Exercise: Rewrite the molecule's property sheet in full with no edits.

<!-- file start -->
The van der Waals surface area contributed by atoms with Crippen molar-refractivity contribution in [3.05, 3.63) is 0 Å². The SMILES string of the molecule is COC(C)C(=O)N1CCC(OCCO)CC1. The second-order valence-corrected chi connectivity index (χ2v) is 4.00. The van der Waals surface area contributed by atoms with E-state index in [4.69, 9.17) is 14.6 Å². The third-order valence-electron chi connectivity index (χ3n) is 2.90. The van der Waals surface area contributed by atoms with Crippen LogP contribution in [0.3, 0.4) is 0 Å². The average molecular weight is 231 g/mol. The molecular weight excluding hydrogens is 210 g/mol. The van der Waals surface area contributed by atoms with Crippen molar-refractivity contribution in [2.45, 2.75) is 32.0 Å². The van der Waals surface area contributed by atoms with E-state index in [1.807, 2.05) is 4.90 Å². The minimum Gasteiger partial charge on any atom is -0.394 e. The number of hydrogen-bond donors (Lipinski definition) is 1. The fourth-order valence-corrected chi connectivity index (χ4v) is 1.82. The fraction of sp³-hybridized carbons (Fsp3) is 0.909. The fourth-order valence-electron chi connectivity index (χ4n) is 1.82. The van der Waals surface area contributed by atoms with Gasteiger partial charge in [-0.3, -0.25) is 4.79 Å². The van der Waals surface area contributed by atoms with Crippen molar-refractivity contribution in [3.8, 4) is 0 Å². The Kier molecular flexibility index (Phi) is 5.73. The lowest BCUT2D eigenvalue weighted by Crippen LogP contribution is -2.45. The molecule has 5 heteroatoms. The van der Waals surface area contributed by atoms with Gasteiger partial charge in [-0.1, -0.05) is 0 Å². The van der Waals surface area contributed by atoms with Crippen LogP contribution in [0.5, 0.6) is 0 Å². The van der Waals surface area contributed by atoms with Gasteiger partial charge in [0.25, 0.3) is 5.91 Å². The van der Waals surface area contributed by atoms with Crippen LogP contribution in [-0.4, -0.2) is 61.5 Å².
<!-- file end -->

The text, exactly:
The van der Waals surface area contributed by atoms with Crippen molar-refractivity contribution in [3.05, 3.63) is 0 Å². The SMILES string of the molecule is COC(C)C(=O)N1CCC(OCCO)CC1. The second-order valence-corrected chi connectivity index (χ2v) is 4.00. The van der Waals surface area contributed by atoms with E-state index in [4.69, 9.17) is 14.6 Å². The third-order valence-electron chi connectivity index (χ3n) is 2.90. The van der Waals surface area contributed by atoms with Crippen LogP contribution in [0.3, 0.4) is 0 Å². The average molecular weight is 231 g/mol. The molecular weight excluding hydrogens is 210 g/mol. The van der Waals surface area contributed by atoms with Crippen molar-refractivity contribution in [2.45, 2.75) is 32.0 Å². The van der Waals surface area contributed by atoms with E-state index in [1.807, 2.05) is 4.90 Å². The minimum Gasteiger partial charge on any atom is -0.394 e. The number of hydrogen-bond donors (Lipinski definition) is 1. The fourth-order valence-corrected chi connectivity index (χ4v) is 1.82. The fraction of sp³-hybridized carbons (Fsp3) is 0.909. The fourth-order valence-electron chi connectivity index (χ4n) is 1.82. The van der Waals surface area contributed by atoms with Gasteiger partial charge in [-0.3, -0.25) is 4.79 Å². The van der Waals surface area contributed by atoms with Crippen molar-refractivity contribution in [3.8, 4) is 0 Å². The Kier molecular flexibility index (Phi) is 5.73. The lowest BCUT2D eigenvalue weighted by Crippen LogP contribution is -2.45. The molecule has 5 heteroatoms. The van der Waals surface area contributed by atoms with Gasteiger partial charge in [-0.1, -0.05) is 0 Å². The van der Waals surface area contributed by atoms with Crippen LogP contribution in [0.5, 0.6) is 0 Å². The van der Waals surface area contributed by atoms with Gasteiger partial charge in [0.25, 0.3) is 5.91 Å². The van der Waals surface area contributed by atoms with Crippen LogP contribution in [-0.4, -0.2) is 61.5 Å².